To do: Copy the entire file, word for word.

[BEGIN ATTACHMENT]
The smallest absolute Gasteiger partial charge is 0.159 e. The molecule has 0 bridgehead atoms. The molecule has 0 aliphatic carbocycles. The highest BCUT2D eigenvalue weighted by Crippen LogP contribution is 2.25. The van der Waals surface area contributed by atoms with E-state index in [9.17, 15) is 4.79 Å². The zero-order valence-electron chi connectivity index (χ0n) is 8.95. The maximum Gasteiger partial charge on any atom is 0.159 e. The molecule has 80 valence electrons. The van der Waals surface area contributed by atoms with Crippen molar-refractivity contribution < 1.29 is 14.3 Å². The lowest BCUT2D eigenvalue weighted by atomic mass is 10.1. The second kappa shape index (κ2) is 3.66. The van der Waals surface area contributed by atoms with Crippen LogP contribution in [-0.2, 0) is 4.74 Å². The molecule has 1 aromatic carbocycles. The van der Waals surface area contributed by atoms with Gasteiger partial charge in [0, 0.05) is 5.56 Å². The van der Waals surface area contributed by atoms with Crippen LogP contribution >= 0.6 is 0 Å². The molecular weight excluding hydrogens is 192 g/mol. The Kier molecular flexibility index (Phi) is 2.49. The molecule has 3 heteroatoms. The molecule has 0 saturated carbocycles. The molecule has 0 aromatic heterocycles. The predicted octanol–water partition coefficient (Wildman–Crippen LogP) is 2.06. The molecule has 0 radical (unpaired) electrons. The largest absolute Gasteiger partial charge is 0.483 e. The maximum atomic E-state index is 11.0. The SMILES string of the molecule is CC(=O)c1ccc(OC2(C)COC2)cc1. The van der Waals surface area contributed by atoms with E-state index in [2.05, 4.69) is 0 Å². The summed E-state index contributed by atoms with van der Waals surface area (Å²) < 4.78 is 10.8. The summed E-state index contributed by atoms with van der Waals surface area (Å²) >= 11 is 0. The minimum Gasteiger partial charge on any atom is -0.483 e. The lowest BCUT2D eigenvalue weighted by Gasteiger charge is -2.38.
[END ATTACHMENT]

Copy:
The smallest absolute Gasteiger partial charge is 0.159 e. The molecule has 0 bridgehead atoms. The molecule has 0 aliphatic carbocycles. The highest BCUT2D eigenvalue weighted by Crippen LogP contribution is 2.25. The van der Waals surface area contributed by atoms with E-state index in [9.17, 15) is 4.79 Å². The zero-order valence-electron chi connectivity index (χ0n) is 8.95. The maximum Gasteiger partial charge on any atom is 0.159 e. The molecule has 80 valence electrons. The van der Waals surface area contributed by atoms with Crippen molar-refractivity contribution < 1.29 is 14.3 Å². The lowest BCUT2D eigenvalue weighted by atomic mass is 10.1. The second kappa shape index (κ2) is 3.66. The van der Waals surface area contributed by atoms with Crippen LogP contribution in [-0.2, 0) is 4.74 Å². The molecule has 1 aromatic carbocycles. The van der Waals surface area contributed by atoms with Gasteiger partial charge in [0, 0.05) is 5.56 Å². The van der Waals surface area contributed by atoms with Crippen LogP contribution >= 0.6 is 0 Å². The molecular weight excluding hydrogens is 192 g/mol. The Kier molecular flexibility index (Phi) is 2.49. The molecule has 3 heteroatoms. The molecule has 0 saturated carbocycles. The molecule has 0 aromatic heterocycles. The predicted octanol–water partition coefficient (Wildman–Crippen LogP) is 2.06. The molecule has 0 radical (unpaired) electrons. The largest absolute Gasteiger partial charge is 0.483 e. The maximum atomic E-state index is 11.0. The SMILES string of the molecule is CC(=O)c1ccc(OC2(C)COC2)cc1. The van der Waals surface area contributed by atoms with E-state index in [2.05, 4.69) is 0 Å². The summed E-state index contributed by atoms with van der Waals surface area (Å²) < 4.78 is 10.8. The summed E-state index contributed by atoms with van der Waals surface area (Å²) >= 11 is 0. The minimum Gasteiger partial charge on any atom is -0.483 e. The lowest BCUT2D eigenvalue weighted by Gasteiger charge is -2.38.